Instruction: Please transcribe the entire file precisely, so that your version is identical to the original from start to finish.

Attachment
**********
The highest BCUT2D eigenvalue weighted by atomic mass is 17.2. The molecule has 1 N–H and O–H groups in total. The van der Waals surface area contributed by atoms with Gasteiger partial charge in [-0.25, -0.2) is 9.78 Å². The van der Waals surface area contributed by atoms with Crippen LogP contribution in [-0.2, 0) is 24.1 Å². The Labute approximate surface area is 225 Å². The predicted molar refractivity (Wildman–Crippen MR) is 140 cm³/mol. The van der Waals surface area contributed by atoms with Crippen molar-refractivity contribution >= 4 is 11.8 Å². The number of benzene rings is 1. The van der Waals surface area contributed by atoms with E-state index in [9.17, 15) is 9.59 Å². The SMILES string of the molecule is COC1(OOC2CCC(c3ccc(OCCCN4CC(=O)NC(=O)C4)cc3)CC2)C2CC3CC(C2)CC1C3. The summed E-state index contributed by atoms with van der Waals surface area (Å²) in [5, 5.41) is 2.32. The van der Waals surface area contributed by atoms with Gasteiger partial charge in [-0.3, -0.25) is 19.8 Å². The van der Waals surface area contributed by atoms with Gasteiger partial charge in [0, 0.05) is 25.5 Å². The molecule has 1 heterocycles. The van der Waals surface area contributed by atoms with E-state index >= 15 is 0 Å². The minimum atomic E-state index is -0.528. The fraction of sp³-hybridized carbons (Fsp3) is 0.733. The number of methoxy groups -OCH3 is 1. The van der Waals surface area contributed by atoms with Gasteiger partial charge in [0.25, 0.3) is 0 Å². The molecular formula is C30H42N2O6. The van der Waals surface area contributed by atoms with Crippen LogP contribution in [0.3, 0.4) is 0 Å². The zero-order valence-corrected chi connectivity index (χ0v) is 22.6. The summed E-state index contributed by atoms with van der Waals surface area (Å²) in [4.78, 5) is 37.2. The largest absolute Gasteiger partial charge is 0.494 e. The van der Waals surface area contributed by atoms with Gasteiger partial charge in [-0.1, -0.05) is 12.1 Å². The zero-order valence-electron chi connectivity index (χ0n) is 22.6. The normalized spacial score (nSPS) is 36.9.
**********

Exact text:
The highest BCUT2D eigenvalue weighted by atomic mass is 17.2. The molecule has 1 N–H and O–H groups in total. The van der Waals surface area contributed by atoms with Gasteiger partial charge in [-0.25, -0.2) is 9.78 Å². The van der Waals surface area contributed by atoms with Crippen LogP contribution in [-0.2, 0) is 24.1 Å². The Labute approximate surface area is 225 Å². The predicted molar refractivity (Wildman–Crippen MR) is 140 cm³/mol. The van der Waals surface area contributed by atoms with Crippen molar-refractivity contribution >= 4 is 11.8 Å². The number of benzene rings is 1. The van der Waals surface area contributed by atoms with E-state index in [9.17, 15) is 9.59 Å². The SMILES string of the molecule is COC1(OOC2CCC(c3ccc(OCCCN4CC(=O)NC(=O)C4)cc3)CC2)C2CC3CC(C2)CC1C3. The summed E-state index contributed by atoms with van der Waals surface area (Å²) in [5, 5.41) is 2.32. The van der Waals surface area contributed by atoms with Gasteiger partial charge in [-0.3, -0.25) is 19.8 Å². The van der Waals surface area contributed by atoms with Gasteiger partial charge in [0, 0.05) is 25.5 Å². The molecule has 1 heterocycles. The van der Waals surface area contributed by atoms with E-state index >= 15 is 0 Å². The minimum atomic E-state index is -0.528. The fraction of sp³-hybridized carbons (Fsp3) is 0.733. The number of methoxy groups -OCH3 is 1. The van der Waals surface area contributed by atoms with Gasteiger partial charge in [0.25, 0.3) is 0 Å². The molecular formula is C30H42N2O6. The van der Waals surface area contributed by atoms with Crippen LogP contribution in [0.3, 0.4) is 0 Å². The zero-order valence-corrected chi connectivity index (χ0v) is 22.6. The summed E-state index contributed by atoms with van der Waals surface area (Å²) in [4.78, 5) is 37.2. The largest absolute Gasteiger partial charge is 0.494 e. The van der Waals surface area contributed by atoms with Gasteiger partial charge in [-0.1, -0.05) is 12.1 Å². The zero-order valence-electron chi connectivity index (χ0n) is 22.6. The normalized spacial score (nSPS) is 36.9.